Tell me that poverty is not engineered.

Farmers are protesting a "nitrogen law" that lets government expropriate their land. The family of the minister pushing this law owns online supermarket Picnic. Bill Gates invested $600 million in the company. Gates wants us to eat synthetic beef.

Then there's the knock on effect on the countryside. In Australia they are exterminating tens of millions of bees to ward off a varroa mite plague. At least 600 hives containing 30,000 bees each have been destroyed. [3]

Ana Martin of New South Wales was forced to eliminate 40 hives. She told The Guardian: "Between the drought, fires, floods and now varroa there seems to be a bit of bad luck for beekeepers lately."

There could be unintended consequences. As a child I remember seeing rabbits blinded by myxomatosis with which they had been deliberately infected to reduce the population.

What happened is the grass grew wild, with no nibblers to keep it short, and the impact on wild flowers and orchids was negative. My father was an amateur botanist who used to monitor the flora on military land and it suffered from the loss of rabbits.

The World Economic Forum and such like suffer from the fixed pie fallacy: less for us is more for them (or for Nature). This is zero sum thinking that afflicts the climate change movement, too.

Perhaps the insect diet is there to mislead us. It is part of the climate change, zero carbon and smart cities programmes — governments admit as much.

There is also historical precedent. Bolsheviks and Mao's communists were both globalist projects and each starved around 60 million people in order to remove the self-sufficient element of the population, to put down their opponents and gain control of the countryside. See The War Against the Peasantry, 1927-1930, Yale University, 2005.

Fishermen and farmers

Politicians seem intent on breaking the supply chain to starve us out. We need to break it first. The latest "fringe minority with unacceptable views," in Justin Trudeau's words, are Dutch fishermen and farmers.

They refuse to negotiate with the government because it refuses to compromise on its goals to slash farming by sharply reducing nitrogen and ammonia use. This is typical of the European Union and the WEF Davos crowd. They don't negotiate; they manage outcomes. To concede a point would be a victory for the other guy — more zero sum thinking.

Technocrats could consider measures to capture the chemicals — as they plan to do with carbon dioxide. The fact that they don't, suggests the aim is to reduce food production, and put farmers out of business, either to set aside their land as fallow, or to perhaps to seize it and repurpose it.


Farmers have rumbled the politicians, who are in trouble. They're going to push harder and faster.

Protests were inflamed on Wednesday when police apparently fired shots at a 16 year-old boy on a tractor. The officer has gone into hiding. Supermarkets are running out of food as distribution centres are blocked. On Thursday, protestors began obstructing airports. Fishermen have joined in and have closed ports.

Fishermen block IJmuiden, Harlingen and other ports including Lauwerszoog (above)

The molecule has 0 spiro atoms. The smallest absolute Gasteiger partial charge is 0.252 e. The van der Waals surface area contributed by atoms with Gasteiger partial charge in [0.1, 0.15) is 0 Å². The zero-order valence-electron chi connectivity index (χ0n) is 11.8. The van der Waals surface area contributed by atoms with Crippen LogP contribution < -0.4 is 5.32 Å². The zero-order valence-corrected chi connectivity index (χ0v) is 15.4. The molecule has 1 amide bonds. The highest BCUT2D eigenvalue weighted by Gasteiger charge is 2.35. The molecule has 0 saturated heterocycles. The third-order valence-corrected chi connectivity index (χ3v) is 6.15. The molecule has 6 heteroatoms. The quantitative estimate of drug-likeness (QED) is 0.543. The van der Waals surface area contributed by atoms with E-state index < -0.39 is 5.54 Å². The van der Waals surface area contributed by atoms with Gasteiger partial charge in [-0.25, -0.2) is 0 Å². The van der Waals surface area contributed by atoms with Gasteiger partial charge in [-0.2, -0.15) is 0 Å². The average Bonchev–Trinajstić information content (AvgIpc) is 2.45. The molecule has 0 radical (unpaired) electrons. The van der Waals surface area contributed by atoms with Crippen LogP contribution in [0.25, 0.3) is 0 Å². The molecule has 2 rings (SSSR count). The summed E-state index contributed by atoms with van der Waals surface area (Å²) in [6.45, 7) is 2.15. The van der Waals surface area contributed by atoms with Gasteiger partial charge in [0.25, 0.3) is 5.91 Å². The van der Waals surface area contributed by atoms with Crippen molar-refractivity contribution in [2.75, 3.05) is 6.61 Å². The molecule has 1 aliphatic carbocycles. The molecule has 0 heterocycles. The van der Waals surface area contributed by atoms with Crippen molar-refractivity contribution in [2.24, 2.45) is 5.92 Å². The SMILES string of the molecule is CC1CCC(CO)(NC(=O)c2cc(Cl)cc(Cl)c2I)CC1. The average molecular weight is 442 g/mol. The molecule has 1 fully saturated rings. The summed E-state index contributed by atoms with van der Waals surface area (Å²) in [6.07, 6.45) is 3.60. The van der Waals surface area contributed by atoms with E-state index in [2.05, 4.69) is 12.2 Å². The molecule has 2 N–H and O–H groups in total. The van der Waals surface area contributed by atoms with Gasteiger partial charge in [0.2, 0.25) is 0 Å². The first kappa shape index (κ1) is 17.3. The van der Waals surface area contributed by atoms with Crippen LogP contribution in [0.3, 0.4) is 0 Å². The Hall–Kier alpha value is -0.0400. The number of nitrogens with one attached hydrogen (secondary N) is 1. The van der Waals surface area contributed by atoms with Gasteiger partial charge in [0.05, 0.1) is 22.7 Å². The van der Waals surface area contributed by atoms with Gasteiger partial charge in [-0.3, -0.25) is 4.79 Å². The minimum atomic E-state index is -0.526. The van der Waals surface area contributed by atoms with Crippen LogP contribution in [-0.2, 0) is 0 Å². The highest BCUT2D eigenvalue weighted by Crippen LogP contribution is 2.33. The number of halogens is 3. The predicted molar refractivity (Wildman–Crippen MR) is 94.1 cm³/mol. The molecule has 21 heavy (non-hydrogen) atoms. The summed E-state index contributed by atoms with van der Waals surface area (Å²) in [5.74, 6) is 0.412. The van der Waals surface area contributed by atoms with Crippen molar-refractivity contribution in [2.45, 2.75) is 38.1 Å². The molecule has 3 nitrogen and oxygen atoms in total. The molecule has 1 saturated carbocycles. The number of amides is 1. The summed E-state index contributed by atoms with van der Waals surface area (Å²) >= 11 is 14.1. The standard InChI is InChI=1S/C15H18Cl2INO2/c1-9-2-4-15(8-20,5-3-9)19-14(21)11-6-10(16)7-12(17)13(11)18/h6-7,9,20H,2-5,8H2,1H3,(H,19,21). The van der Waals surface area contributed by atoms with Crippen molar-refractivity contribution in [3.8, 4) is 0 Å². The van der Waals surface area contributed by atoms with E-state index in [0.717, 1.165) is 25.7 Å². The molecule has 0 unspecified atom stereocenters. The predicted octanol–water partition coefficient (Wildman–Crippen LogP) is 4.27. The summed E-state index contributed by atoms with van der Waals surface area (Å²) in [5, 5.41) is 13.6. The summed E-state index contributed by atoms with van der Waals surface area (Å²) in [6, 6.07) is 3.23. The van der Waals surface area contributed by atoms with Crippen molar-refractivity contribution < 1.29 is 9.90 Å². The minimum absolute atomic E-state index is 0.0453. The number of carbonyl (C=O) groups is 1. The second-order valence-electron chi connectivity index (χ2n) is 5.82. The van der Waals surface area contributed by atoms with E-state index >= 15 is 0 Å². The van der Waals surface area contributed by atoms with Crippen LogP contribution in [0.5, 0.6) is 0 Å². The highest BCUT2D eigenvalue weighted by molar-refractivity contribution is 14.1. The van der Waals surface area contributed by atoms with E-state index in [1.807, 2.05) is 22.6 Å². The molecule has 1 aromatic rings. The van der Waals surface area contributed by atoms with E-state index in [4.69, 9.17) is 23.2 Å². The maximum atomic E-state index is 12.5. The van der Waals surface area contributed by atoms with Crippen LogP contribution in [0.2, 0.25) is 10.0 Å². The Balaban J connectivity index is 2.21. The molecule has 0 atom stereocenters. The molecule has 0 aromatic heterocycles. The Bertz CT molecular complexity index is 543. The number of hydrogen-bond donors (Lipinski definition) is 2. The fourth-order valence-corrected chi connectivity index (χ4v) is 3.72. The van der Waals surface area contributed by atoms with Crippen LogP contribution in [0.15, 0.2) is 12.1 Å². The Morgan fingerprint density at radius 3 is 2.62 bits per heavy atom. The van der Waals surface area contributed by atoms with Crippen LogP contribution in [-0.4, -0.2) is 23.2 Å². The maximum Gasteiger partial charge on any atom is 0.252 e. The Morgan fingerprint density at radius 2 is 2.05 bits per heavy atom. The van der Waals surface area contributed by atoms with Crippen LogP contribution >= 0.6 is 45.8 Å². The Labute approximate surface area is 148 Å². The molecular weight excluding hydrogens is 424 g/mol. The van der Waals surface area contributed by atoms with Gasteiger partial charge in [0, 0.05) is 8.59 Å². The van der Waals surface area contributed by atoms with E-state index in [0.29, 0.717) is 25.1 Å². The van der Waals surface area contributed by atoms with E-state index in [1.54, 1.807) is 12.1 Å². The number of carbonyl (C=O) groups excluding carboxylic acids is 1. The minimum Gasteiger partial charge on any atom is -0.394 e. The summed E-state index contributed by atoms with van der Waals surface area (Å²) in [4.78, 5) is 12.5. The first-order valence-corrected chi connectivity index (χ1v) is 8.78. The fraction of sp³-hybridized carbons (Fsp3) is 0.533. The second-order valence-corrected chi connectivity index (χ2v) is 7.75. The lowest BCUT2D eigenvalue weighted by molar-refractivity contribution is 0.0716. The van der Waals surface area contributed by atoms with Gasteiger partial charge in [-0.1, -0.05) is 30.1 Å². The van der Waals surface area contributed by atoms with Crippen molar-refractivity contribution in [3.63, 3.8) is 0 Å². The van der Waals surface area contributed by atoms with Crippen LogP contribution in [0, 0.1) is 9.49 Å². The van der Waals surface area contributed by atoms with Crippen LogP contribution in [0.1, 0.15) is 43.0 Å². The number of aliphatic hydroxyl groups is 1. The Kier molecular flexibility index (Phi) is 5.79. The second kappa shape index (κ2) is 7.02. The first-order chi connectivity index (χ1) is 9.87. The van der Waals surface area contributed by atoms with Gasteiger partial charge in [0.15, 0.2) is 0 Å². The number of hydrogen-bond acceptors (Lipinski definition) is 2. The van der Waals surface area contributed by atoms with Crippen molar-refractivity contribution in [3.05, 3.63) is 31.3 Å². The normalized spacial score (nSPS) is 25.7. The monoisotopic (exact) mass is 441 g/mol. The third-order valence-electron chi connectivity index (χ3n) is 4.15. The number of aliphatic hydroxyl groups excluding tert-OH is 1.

In the U.S. Reuters revealed that the Biden administration has been giving part of the strategic oil reserve to China, along with Asia and Europe. He sold 5 million barrels last month, as part of a planned draw-down of 180 million barrels, one-third of the total reserve that already stands at a 40-year low.

Pump prices keep going up because Biden is not using the released oil at home, but selling it to pay for crisis spending.

Furthermore, if the White House wanted to bring prices down it could lift sanctions on Venezuela and Iran, even if it kept them on Russia.

Eighty-eight per cent of U.S. citizens polled believe the country is on the wrong track. Only 11 per cent of Americans say they are satisfied with the way things are going, according to Gallup. [4]

In Britain, trucks and tractors have jammed traffic with go slows around the nation in protest at fuel prices.

Sri Lanka may run out of petrol by the weekend, according to its energy minister. The government has banned fuel sales to citizens, as it saves it for government and emergency services. Schools are closed; hospitals struggle. Power cuts range from three to 13 hours a day.

Green policies are partly to blame. Sri Lanka has been bound to set targets under the Paris Agreement from 2016. The government tried to implement 100 per cent organic farming, and as a result yields fell by 50 per cent — something they knew in advance. The research findings are well-established. [5]

The World Food Programme says 6.2 million people in Sri Lanka are "food insecure." That's the new euphemism of the day.

On Jul 9 protestors will occupy a district of the capital Colombo where the prime minister lives and works. A court turned down police requests for a ban.

Read more

Money Circus
6 Jul 2022 | 5:52 pm

Crisis Update - UK Gov Collapsing

British government collapses; German economy crumbles under massive trade deficit.
MI6's Dearlove emails reveal who put Boris Johnson in power; they want him replaced.
NATO's quest in Ukraine maps the EU's struggle for survival and the Covid passport.

Propaganda war rumbles on as Russia "blitzes" itself; fake Canadian volunteer Tweets.
Biden pushes mantra of "debts to be paid" - public should absorb gas prices.
David Graeber demolished Yuval Harari: debt is a tool of social control if not slavery.

(About 2,100 words or 10 minutes' read.)

Tbilisi, Jul 6, 2022

In London, Boris Johnson's term as prime minister seems to be staggering to a close. The two big resignations on Tuesday night being the finance minister Rishi Sunak and health minster Sajid Javid, or the minister of Great Reset and the minister of Covid Jabs.